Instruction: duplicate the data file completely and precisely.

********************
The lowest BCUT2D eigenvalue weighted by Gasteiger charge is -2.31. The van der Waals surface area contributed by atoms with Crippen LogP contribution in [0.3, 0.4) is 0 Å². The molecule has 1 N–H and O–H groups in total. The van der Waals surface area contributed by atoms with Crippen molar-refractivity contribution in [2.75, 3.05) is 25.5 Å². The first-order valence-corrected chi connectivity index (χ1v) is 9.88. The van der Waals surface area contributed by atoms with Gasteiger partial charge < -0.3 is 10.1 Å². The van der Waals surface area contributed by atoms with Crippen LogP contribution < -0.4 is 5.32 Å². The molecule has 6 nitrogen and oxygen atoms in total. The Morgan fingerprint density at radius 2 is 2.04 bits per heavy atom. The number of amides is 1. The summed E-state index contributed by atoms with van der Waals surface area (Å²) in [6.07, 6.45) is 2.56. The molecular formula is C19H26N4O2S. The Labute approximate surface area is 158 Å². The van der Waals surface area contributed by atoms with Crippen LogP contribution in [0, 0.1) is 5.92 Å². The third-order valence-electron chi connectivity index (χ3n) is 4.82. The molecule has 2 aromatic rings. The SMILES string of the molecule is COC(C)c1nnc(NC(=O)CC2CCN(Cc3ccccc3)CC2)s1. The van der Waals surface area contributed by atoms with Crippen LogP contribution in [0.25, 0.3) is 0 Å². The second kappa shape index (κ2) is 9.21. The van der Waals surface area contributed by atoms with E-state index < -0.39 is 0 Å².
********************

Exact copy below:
The lowest BCUT2D eigenvalue weighted by Gasteiger charge is -2.31. The van der Waals surface area contributed by atoms with Crippen LogP contribution in [0.3, 0.4) is 0 Å². The molecule has 1 N–H and O–H groups in total. The van der Waals surface area contributed by atoms with Crippen molar-refractivity contribution in [2.75, 3.05) is 25.5 Å². The first-order valence-corrected chi connectivity index (χ1v) is 9.88. The van der Waals surface area contributed by atoms with Gasteiger partial charge < -0.3 is 10.1 Å². The van der Waals surface area contributed by atoms with Crippen LogP contribution < -0.4 is 5.32 Å². The molecule has 6 nitrogen and oxygen atoms in total. The Morgan fingerprint density at radius 2 is 2.04 bits per heavy atom. The number of amides is 1. The summed E-state index contributed by atoms with van der Waals surface area (Å²) in [6.07, 6.45) is 2.56. The molecular formula is C19H26N4O2S. The Labute approximate surface area is 158 Å². The van der Waals surface area contributed by atoms with Crippen LogP contribution in [0, 0.1) is 5.92 Å². The third-order valence-electron chi connectivity index (χ3n) is 4.82. The molecule has 2 aromatic rings. The SMILES string of the molecule is COC(C)c1nnc(NC(=O)CC2CCN(Cc3ccccc3)CC2)s1. The van der Waals surface area contributed by atoms with Crippen LogP contribution in [0.25, 0.3) is 0 Å². The second kappa shape index (κ2) is 9.21. The van der Waals surface area contributed by atoms with E-state index < -0.39 is 0 Å².